Table of Contents
Reviewed for accuracy on January 22, 2020 by Sarah Wallace, DVM
Whether you’re bringing home a new four-legged friend or have an unaltered pet at home, there are really good reasons to spay or neuter.
But first, a quick recap of what it actually means to spay or neuter a pet. Spaying is the surgical removal of the ovaries and uterus in a female animal. Neutering refers to the surgical removal of sexual organs of either male or female animals, but the vernacular use of “neuter” refers specifically to the removal of the testicles in males. The removal of these organs results in the inability to produce offspring. Because pets are under anesthesia when the surgery is performed, they do not feel any pain during the procedure. Spaying and neutering surgeries are typically uncomplicated; it’s the most common surgery performed by veterinarians.
1. Spaying or Neutering Reduces Instances of Cancer
Cancers of the ovaries, uterus, breasts and testicles occur in humans as well as pets. Breast cancer can be aggressive, and about 50% of mammary tumors in dogs are malignant, according to the American College of Veterinary Surgeons (ACVS). However, the situation is a bit worse for our feline family members. Over 85% percent of mammary tumors in cats are malignant, and the life expectancy after diagnosis for these cats is 10-12 months. A kitty spay procedure at any age decreases the chances of mammary cancer by 40-60%, according to ACVS.
2. Your Pets Won’t Go Into “Heat”
As any pet parent of an unaltered pet knows, unaltered females go into “heat.” In an effort to attract mates, female cats will yowl and urinate excessively; female dogs will bleed. Cats will typically go into heat, in the spring and summer and can continue throughout the year until pregnancy occurs. Dogs usually have only one heat cycle per year.
3. Prevent unwanted pets
The most common reason pet parents spay/neuter is to prevent pregnancy. The cost of a spay/neuter is infinitely cheaper than raising a litter of puppies or kittens. Unwanted litters may be abandoned or sold online; every spring animal shelters are overwhelmed with homeless young animals.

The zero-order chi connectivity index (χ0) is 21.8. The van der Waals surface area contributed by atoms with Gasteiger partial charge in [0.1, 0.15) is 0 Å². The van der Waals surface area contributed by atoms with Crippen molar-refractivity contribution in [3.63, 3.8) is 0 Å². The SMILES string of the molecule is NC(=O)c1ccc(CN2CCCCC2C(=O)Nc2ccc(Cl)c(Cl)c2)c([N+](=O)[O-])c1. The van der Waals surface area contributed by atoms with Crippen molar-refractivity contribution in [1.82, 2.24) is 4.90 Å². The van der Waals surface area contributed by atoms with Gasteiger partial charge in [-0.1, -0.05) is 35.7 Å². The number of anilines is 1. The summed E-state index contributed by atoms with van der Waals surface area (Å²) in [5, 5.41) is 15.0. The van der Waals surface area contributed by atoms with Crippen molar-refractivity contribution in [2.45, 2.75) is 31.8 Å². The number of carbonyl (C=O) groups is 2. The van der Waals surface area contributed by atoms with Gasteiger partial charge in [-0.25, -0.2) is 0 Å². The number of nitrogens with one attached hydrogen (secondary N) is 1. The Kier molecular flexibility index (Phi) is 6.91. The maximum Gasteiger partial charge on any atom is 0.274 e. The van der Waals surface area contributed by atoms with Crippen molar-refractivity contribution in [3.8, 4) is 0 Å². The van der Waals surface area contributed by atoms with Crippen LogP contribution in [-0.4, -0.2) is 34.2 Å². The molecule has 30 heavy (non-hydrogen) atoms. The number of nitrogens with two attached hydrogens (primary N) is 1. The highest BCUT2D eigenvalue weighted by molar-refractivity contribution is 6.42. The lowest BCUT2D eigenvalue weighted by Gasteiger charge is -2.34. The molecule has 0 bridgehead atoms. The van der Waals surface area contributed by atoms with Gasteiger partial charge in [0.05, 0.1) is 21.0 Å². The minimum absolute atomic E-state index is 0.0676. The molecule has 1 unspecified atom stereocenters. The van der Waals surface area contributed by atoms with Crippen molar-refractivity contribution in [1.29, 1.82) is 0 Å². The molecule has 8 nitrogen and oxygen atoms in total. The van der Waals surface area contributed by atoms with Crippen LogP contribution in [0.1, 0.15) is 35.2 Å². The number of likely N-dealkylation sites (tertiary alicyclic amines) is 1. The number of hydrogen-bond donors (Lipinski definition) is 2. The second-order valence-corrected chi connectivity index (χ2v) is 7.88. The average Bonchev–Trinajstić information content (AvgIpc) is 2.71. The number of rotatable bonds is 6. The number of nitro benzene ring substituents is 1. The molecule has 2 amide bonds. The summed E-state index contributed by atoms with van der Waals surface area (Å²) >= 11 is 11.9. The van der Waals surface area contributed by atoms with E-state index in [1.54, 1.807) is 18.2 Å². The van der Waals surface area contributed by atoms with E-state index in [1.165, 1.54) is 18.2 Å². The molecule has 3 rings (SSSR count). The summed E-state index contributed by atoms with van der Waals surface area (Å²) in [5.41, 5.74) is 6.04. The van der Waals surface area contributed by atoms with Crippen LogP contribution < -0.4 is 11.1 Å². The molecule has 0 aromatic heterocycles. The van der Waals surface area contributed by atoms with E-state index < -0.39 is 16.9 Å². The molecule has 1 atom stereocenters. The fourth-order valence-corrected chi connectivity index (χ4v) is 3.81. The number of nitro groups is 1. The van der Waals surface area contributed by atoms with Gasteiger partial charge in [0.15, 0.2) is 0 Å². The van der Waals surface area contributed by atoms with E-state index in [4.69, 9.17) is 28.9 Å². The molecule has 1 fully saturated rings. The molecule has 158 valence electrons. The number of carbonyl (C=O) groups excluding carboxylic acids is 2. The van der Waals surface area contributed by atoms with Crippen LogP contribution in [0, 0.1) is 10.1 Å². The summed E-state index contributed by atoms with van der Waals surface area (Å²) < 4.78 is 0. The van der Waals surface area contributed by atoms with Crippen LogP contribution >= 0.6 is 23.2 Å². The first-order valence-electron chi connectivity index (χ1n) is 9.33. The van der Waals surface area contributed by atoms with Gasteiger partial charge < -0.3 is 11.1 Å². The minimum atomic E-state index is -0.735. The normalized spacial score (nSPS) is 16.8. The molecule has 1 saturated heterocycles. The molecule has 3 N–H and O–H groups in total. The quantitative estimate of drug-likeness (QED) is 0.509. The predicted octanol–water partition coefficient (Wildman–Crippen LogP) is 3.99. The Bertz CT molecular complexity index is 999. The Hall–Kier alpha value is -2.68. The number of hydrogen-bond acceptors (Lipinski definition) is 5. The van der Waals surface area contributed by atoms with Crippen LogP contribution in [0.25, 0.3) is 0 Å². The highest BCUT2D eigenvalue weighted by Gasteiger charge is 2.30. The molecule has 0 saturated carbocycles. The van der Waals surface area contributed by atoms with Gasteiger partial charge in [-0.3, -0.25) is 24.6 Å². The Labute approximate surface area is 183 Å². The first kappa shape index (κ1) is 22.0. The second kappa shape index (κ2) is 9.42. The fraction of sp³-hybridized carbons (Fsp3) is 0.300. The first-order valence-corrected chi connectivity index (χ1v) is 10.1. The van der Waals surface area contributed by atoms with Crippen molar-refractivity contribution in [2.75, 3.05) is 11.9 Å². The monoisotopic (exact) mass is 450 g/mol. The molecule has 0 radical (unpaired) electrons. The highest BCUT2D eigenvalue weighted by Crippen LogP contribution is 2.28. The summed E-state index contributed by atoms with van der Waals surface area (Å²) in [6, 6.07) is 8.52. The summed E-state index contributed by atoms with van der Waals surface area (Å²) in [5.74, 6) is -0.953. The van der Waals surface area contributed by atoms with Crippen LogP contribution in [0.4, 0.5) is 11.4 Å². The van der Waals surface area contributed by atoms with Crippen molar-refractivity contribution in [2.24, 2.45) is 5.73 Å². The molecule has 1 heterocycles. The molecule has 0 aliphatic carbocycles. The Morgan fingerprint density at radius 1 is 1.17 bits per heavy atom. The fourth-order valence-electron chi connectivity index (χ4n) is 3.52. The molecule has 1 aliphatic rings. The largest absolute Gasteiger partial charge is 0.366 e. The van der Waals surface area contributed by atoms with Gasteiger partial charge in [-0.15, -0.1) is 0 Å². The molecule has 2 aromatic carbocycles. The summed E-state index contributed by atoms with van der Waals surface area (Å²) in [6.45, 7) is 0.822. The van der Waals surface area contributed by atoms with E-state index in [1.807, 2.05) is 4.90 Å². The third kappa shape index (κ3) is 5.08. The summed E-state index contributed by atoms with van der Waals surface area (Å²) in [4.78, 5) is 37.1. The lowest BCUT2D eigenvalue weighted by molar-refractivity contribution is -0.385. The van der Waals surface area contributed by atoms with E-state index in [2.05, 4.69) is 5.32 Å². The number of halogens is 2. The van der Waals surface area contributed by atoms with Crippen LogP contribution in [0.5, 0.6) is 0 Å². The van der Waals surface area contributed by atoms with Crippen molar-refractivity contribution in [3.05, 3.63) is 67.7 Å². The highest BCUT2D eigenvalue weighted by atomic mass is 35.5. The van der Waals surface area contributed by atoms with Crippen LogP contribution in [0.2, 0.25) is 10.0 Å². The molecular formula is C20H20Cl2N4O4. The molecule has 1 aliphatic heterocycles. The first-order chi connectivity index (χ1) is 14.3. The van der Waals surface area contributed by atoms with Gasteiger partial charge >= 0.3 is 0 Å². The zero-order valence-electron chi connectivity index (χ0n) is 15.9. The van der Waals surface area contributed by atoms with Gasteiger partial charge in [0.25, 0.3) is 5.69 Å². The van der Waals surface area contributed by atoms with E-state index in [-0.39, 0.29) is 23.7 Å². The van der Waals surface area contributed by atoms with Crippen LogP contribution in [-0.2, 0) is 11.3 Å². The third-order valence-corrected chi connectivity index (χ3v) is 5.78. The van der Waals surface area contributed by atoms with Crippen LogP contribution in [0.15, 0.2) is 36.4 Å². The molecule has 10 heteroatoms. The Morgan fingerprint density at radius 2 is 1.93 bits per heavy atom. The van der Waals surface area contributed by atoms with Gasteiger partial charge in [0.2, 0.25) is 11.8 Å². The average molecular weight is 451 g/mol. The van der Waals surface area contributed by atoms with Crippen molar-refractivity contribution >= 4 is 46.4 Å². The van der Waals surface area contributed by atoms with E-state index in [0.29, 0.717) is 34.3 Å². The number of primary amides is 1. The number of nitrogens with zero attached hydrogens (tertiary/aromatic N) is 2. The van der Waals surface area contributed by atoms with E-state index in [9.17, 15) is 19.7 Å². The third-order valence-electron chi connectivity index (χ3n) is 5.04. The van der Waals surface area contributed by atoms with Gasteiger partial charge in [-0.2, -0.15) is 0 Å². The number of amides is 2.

4. The “Lazy” Myth
Spaying and neutering have long been rumored to make altered pets “chunky” and “lazy”. If you’re concerned about your pet’s weight, make sure he or she is getting enough exercise and eating the correct portion size at mealtime, and eating healthy snacks. No one is to blame for an inactive, overweight pet but their pet parent!
5. It Prevents Wanderlust
When female pets go into heat, their potential mates pretty much lose it. Male dogs and cats go “girl-crazy” and will do anything to get a date – including leaving the nest. Dogs have been known to dig under fences, jump gates and claw through doors in the “heat” of the moment. Sometimes pets end up wandering into busy streets or getting into fights with other pets who also want to find a mate. Spaying or neutering keeps animals safe, at home.
6. Bad Behavior is Curbed
Male cats and dogs frequently “spray” to mark their territory. Spraying refers to decorating their surroundings with extra-stinky pheromone-laden urine so that any potential rival can smell it. Neutering can also reduce other forms of behavioral aggression, helping your pet keep his cool.
7. Fight Pet Overpopulation
If you have ever been to an animal shelter, you have had your heartbroken. Many of the homeless pets you see in shelters wound up there because someone’s intact pet had a litter and didn’t know what to do with them. By spaying or neutering your own pet, you’re also helping the pet parents of unaltered animals. Outdoor cats in particular should be altered to prevent litters. By preventing fur babies, you are ultimately helping future dogs and cats have lives that never include needing to go to an animal shelter.
8. Keeping Them Safe Means Fewer Vet Visits
We talked before about the costs of having litters versus altering your pet, but what about the medical costs of unaltered pets? For example, a male dog who hasn’t been neutered is more likely to escape and get into all kinds of mischief, which can include getting ticks, running into a busy street, and other accidents he normally wouldn’t have risked.
All of the above can lead to great harm or even death. By spaying or neutering your pet, you can prevent these accidents and illnesses from occurring. You can also ensure no unwanted litters are born who may end up euthanized in a shelter or become feral.
Spaying or neutering your pet is a win-win-win – for you, your pet, and hey – even the world.